I’m going to sign an executive order that says, we’re very clear. The vaccines are a priority. There’s not going to be any politics at play as to who gets a vaccine and we looked at the CDC, federal government for guidance, and we will not tolerate any fraud in the vaccination process. Anyone who engages in fraud is going to be held accountable. The executive order I’m going to sign today says a provider could be fined up to a million dollars and revocation of all state licenses, which frankly may be more of a deterrent than the $1 million. And that will apply to a provider, a doctor, a nurse, a pharmacist, any licensed healthcare professional. So if you engage in fraud on this vaccine, we will remove your license to practice in the state of New York. So we are very serious about this and this is the type of fraud that will be uncovered. On the old adage that people talk, people talk, and somebody gets a vaccine and he goes out and tells his buddy, I got a vaccine. How did you get a vaccine? You’re not ready. You’re not on the priority list. Well, you can go to this place. I was the attorney general for four years, people talk. We will find out and it’s not worth risking your license, as well as a possible civil and criminal penalty.
Governor Cuomo: (16:21)
We’re also going to be extending the housing eviction moratorium by executive order. We are working with the legislature. The legislature is going to reconvene this week. We’ve been working with them on a piece of legislation that will also extend the eviction moratorium. We want to make sure that homeowners are protected, that it doesn’t affect their credit rating. There’s no mortgage foreclosure. The legislature convenes today and we have an agreement with them on housing moratorium bill. We want to get to May 1st and we’ll see what happens by May, but we want to protect tenants. We want to make it simple. We don’t want people evicted. We don’t want them to have to go to court to fight the eviction, but we want to make sure they’re not committing fraud either. So they will make representations that will be legally enforceable. And again, we have an agreement and as soon as that bill is passed, I’ll sign it.
Governor Cuomo: (17:27)
Today I’m also signing an executive order to withhold pay increases for all state commissioners and statewide elected officials. This is the right thing to do, I think. Obviously it’s easy for me to propose something that’s going to affect myself. This also affects all commissioners and statewide elected officials, Doctor Zucker, for example, won’t be getting a raise this year. It’s no reflection on what these commissioners have done. They probably worked harder this past year and performed better than any commissioner in their position, frankly, in decades. There has been no test like this test for a government official, but I appreciate their sacrifice and their showing of solidarity for the people of this state during this difficult period and during this difficult financial period. I also want to thank the lieutenant governor and the attorney general and the controller for the same statement that they’re making. They’ve all worked incredibly hard this year and this is another sign of their commitment and their public service, so I thank them very much.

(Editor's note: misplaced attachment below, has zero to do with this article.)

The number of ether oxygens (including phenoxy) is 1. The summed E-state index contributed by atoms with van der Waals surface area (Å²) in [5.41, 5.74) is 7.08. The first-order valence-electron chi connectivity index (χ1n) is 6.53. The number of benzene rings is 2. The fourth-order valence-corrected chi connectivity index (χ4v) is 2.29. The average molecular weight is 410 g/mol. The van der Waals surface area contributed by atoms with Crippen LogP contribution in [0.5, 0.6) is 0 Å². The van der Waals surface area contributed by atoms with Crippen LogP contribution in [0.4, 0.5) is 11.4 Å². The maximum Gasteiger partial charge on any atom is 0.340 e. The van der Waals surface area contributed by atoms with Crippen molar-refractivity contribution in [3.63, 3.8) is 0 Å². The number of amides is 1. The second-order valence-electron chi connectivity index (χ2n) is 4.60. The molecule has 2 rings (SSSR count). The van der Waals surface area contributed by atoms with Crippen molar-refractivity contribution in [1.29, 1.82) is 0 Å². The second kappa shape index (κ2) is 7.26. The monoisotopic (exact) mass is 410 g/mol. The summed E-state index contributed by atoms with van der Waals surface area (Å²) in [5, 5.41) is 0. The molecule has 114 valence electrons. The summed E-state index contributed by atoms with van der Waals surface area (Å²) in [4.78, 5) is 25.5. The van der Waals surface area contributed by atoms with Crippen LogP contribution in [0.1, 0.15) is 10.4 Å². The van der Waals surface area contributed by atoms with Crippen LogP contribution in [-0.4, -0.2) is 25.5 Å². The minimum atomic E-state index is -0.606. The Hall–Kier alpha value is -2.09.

Governor Cuomo: (18:47)
The bills in the New York State Department of Health, continue to work together to develop a pilot plan, that would allow the bills to operate. Now, this is not just about attending a football game. I want people to understand. We are trying to find a way to reopen businesses and use our technology to reopen businesses. It is not going to be an option for us to keep the economy closed until the vaccine hits critical mass. The experts are talking about hitting critical mass on the vaccine, herd immunity, maybe June, some say September. Some are now saying the end of the year, by the way, and the percentage of the population that has to be vaccinated keeps changing also. It started at about 60% and it went to about 70%. Now, it’s about 80%. Some people are saying as high as 90%. that is going to take many months.
Governor Cuomo: (20:02)
If you wait to hit critical mass for the vaccine, you are talking about closing the economy for six, nine, 12 months, going forward. If it goes to 12 months, that means a longer period than since this began. That is not possible. It’s not possible economically, psychologically. It’s just not possible.
Governor Cuomo: (20:34)
So how do you start to reopen businesses safely? How do you use our testing capacity to reopen businesses safely? And that’s what we’re working on and that’s what the Department of Health is working on. Well, you should be giving tests to other groups. First of all, we have rapid testing that we provide to any nursing home, any county, any local government, free of charge, as much as they request, we can provide and we have never not provided an amount of rapid testing that has been requested by a local government, local Department of Health. So it’s not that we have a shortage of rapid tests, but we do have to have a model that shows we can start to reopen businesses and anyone who thinks that we’re going to make it another six, nine, 12 months with a closed down economy, that’s just not a realistic possibility. So, that’s what we’re trying to work on and demonstrate.
Governor Cuomo: (21:44)